I’ve just finished refactoring the code of Reek to (almost) eliminate a large dose of Shotgun Surgery, so I thought the time was ripe for a little reflection on what occurred and why.
What is Shotgun Surgery?
This is a code smell that occurs when you have to change loads of existing code in order to make a single change to the overall codebase.
In this case I wanted to change the reports generated by Reek’s spec matchers so that test failures are described more succinctly. To do so I had to change 7 classes, adding 4 methods (three of which all had the same name) and modifying several others. I pushed quickly to GREEN, at which point the code looked like I had driven a bulldozer through it from one end to the other and back again.
Ok, that happens all the time. Why is it a problem?
Because it creates drag. I had known for a while that certain kinds of change in this codebase would be painful to make, and the pain I imagined was subconsciously steering me away from making those kinds of change. I had been spending my time making changes that I knew were easier, putting off tackling the no-go areas of the codebase.
Furthermore, as I was tackling this smell I discovered a few defects in the code. They were edge cases, but they were definitely bugs. They had festered there in the dark corners where I had been afraid to go; and for all I know they had tripped up some new user of Reek and put them off forever.
And perhaps worst of all, it indicates that there’s a single design decision whose implementation (and consequences) is distributed throughout the codebase. So any similar or related decisions are going to be just as difficult and messy, and pretty soon they’ll all pile up together and render the code completely unmaintainable.
Why did it get so bad?
I think the main reason is that I’m not particularly well tuned to noticing Shotgun Surgery. (I believe I’m not alone in this.) We write a test, and it takes a bulldozer to get to green. We get to green, and we make a few localized refactorings to tidy up some of the methods we touched. But we often don’t see the bigger picture. “Hey, I just had to touch 6 classes to get that done; there’s a design issue here.” I’m sure I had previously failed to notice this or related smells on several previous occasions.
I had also failed to listen to my inner demon. I had “seen” several pieces of the eventual puzzle many weeks earlier, but I hadn’t addressed them because they didn’t seem serious. For example, I knew that some classes violated one of my central tenets of a good hexagonal architecture. But I told myself that was just a guideline — I shouldn’t push the code towards that shape unless the code told me it wanted to go. It turned out that the code had been screaming at me for some time!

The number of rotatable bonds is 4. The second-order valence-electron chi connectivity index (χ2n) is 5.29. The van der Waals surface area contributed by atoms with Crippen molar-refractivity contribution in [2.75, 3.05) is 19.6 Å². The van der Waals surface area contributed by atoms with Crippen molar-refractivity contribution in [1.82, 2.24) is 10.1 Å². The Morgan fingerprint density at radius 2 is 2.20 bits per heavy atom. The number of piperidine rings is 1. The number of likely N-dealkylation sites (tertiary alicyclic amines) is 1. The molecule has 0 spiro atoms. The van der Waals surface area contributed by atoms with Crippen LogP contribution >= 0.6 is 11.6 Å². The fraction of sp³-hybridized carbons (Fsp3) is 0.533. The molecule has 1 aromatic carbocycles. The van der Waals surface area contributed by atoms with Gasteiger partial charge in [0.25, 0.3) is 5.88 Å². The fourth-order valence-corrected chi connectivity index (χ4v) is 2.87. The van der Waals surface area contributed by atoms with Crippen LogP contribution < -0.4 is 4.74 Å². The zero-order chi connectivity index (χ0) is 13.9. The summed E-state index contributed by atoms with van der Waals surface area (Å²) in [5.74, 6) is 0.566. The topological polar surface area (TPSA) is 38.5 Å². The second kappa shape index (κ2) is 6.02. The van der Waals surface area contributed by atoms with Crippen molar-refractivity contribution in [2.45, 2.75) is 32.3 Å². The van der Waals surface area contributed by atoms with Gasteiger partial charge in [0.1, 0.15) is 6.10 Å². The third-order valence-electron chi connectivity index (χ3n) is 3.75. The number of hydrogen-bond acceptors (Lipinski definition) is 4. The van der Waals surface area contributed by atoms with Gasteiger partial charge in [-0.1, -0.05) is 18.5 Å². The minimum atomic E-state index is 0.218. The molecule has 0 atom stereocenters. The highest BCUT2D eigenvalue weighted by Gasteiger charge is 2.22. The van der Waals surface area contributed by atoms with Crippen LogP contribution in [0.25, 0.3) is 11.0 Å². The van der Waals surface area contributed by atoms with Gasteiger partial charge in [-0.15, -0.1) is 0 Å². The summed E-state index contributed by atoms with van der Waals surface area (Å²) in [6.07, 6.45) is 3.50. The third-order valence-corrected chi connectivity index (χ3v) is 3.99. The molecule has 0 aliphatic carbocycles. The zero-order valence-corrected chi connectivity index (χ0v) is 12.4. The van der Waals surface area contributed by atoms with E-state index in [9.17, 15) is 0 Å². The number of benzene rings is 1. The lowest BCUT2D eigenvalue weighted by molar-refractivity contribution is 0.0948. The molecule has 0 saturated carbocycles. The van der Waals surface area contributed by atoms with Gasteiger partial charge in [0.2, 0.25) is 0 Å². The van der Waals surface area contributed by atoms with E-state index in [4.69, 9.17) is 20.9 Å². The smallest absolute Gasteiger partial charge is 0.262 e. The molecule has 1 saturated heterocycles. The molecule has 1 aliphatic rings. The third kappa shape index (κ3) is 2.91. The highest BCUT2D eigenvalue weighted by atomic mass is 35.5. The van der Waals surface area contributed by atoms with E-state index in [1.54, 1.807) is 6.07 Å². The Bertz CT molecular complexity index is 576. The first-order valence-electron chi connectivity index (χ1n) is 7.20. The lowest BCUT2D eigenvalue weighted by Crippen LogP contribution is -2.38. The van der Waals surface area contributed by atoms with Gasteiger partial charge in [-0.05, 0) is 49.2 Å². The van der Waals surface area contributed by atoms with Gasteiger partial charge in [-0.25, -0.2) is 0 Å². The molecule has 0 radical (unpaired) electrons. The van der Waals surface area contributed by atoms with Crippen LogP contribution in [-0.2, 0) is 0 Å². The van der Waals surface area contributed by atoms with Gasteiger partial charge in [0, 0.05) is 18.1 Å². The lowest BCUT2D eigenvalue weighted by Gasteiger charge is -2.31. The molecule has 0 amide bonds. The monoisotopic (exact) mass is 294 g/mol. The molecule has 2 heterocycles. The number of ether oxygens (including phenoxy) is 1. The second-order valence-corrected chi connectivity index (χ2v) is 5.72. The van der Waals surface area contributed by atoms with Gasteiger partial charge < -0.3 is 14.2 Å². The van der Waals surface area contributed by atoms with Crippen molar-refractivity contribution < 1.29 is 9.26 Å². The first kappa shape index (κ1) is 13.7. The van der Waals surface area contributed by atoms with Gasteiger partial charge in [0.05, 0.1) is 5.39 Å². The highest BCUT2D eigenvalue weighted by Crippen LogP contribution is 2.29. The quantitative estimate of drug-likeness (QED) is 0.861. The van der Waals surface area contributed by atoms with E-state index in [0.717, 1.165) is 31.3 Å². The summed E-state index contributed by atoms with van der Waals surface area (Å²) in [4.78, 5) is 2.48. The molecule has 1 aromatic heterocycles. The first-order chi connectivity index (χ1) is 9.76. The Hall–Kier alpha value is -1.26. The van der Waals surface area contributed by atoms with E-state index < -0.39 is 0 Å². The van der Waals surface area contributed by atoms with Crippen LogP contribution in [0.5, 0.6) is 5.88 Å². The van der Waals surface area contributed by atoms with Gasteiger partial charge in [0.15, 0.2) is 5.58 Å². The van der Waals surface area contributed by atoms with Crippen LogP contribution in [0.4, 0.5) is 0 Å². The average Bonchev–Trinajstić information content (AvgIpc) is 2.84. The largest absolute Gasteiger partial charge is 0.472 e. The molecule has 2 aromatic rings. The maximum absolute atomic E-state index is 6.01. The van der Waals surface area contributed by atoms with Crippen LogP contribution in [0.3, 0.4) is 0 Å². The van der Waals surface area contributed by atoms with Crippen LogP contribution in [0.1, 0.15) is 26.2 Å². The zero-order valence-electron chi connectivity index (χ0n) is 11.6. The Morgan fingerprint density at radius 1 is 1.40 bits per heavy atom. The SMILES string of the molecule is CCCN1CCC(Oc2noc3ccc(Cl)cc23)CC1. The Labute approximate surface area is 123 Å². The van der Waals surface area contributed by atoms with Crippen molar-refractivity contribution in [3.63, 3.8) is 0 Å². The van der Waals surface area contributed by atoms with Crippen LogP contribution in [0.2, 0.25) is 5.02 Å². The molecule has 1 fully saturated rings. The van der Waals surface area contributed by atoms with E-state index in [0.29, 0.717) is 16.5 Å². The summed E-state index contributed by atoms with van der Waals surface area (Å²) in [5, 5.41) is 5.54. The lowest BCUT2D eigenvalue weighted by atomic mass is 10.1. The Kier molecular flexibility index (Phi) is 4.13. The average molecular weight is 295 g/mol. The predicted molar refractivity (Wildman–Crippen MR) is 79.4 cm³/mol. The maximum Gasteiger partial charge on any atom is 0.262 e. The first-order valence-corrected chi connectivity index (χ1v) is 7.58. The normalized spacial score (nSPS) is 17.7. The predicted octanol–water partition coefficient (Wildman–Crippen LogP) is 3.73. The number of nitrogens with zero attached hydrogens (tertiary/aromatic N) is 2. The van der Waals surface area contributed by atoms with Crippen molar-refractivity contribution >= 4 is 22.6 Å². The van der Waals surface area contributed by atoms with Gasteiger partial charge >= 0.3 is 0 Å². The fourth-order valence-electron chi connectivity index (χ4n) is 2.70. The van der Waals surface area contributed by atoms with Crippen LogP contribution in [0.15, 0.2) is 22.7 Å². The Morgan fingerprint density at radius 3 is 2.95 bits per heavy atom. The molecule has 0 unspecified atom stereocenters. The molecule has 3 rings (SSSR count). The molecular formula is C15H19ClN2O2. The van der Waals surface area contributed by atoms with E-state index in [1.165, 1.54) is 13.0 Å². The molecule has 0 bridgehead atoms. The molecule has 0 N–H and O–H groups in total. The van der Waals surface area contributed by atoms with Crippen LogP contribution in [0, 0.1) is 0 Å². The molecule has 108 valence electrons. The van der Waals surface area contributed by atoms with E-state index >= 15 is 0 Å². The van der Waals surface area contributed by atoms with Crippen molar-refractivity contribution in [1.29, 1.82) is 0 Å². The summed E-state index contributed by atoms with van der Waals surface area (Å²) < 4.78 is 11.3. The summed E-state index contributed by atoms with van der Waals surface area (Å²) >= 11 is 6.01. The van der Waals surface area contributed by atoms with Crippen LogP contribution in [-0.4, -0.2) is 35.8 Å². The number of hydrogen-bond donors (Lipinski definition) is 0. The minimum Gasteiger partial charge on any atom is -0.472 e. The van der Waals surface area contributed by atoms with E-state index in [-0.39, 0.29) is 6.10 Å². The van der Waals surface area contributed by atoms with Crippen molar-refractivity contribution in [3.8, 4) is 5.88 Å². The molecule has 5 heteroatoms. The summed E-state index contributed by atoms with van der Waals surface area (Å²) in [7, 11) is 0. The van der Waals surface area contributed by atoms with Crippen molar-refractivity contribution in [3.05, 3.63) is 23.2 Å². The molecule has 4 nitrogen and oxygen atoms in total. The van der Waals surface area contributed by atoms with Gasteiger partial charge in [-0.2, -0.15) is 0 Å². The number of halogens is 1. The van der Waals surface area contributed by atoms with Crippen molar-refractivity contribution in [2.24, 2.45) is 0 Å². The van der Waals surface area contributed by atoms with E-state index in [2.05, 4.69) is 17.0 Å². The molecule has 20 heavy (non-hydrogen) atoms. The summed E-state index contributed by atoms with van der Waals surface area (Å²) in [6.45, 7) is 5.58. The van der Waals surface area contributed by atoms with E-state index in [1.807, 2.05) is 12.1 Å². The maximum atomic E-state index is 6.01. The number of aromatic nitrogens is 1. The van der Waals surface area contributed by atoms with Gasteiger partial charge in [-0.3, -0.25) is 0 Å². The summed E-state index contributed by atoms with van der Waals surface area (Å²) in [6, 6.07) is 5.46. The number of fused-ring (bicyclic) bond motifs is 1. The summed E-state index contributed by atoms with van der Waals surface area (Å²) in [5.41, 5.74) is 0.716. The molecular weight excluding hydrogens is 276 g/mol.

How did I fix it?
The first, and most important, step is to identify the decision that hadn’t been properly and uniquely represented in the code. The aim is to refactor the code so that if I wished to change that decision again I would only need to make a single change to a single class. This is the hardest part of fixing Shotgun Surgery, and it’s a design step.
In this case I wanted to create a different kind of report, and I wanted to do it in the spec matcher. But quiet reports were currently a special case within full reports, implemented by reading an attribute from a global variable containing the user’s preferences. And the report itself was created way over the other side of the system. In a lazily evaluated cache.
I won’t bore you with the details. I decided to do this one “by the book”, inverting dependencies one by one until the Report object was created once, at the identified decision point in the code. Over the course of a dozen hours I changed all of the above 7 classes again; I introduced 4 new classes; and at the close of play none of the methods I had touched in the original change still remained.
Could this cost have been avoided?
I think this is a natural process — reasonably well-refactored code suddenly receives a change request that goes against the grain, so there’s some origami required before the old and the new sit comfortably together. That much is inevitable.
But I’m sure I missed fainter warning signs earlier in the code’s life. Had I responded to them, this week’s change might have been much less traumatic. So in future I will try to be much more vigilant: the next time a test causes me to change more than one class, I’ll sort it out right there and then.